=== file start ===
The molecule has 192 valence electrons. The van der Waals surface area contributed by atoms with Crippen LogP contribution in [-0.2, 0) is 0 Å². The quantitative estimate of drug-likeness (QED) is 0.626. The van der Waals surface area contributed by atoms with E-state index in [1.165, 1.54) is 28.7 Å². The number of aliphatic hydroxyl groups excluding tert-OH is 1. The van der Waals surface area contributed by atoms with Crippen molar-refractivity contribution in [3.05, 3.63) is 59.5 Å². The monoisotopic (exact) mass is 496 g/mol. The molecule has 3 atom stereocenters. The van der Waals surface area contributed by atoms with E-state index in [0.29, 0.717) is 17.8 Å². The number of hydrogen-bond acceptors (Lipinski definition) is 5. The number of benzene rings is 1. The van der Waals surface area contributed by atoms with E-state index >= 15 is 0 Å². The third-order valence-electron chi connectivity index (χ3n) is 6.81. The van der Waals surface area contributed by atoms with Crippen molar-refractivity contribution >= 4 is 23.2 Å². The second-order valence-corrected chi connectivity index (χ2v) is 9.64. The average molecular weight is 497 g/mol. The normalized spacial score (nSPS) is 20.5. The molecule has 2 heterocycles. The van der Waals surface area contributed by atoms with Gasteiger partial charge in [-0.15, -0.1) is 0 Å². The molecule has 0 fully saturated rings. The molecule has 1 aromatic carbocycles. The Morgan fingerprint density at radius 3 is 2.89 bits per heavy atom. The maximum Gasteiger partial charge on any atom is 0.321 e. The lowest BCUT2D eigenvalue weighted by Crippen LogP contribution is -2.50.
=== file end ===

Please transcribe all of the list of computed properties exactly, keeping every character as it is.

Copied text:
The molecule has 192 valence electrons. The van der Waals surface area contributed by atoms with Crippen LogP contribution in [-0.2, 0) is 0 Å². The quantitative estimate of drug-likeness (QED) is 0.626. The van der Waals surface area contributed by atoms with E-state index in [1.165, 1.54) is 28.7 Å². The number of aliphatic hydroxyl groups excluding tert-OH is 1. The van der Waals surface area contributed by atoms with Crippen molar-refractivity contribution in [3.05, 3.63) is 59.5 Å². The monoisotopic (exact) mass is 496 g/mol. The molecule has 3 atom stereocenters. The van der Waals surface area contributed by atoms with E-state index in [0.29, 0.717) is 17.8 Å². The number of hydrogen-bond acceptors (Lipinski definition) is 5. The number of benzene rings is 1. The van der Waals surface area contributed by atoms with E-state index >= 15 is 0 Å². The third-order valence-electron chi connectivity index (χ3n) is 6.81. The van der Waals surface area contributed by atoms with Crippen molar-refractivity contribution >= 4 is 23.2 Å². The second-order valence-corrected chi connectivity index (χ2v) is 9.64. The average molecular weight is 497 g/mol. The normalized spacial score (nSPS) is 20.5. The molecule has 2 heterocycles. The van der Waals surface area contributed by atoms with Gasteiger partial charge in [-0.15, -0.1) is 0 Å². The molecule has 0 fully saturated rings. The molecule has 1 aromatic carbocycles. The Morgan fingerprint density at radius 3 is 2.89 bits per heavy atom. The maximum Gasteiger partial charge on any atom is 0.321 e. The lowest BCUT2D eigenvalue weighted by Crippen LogP contribution is -2.50.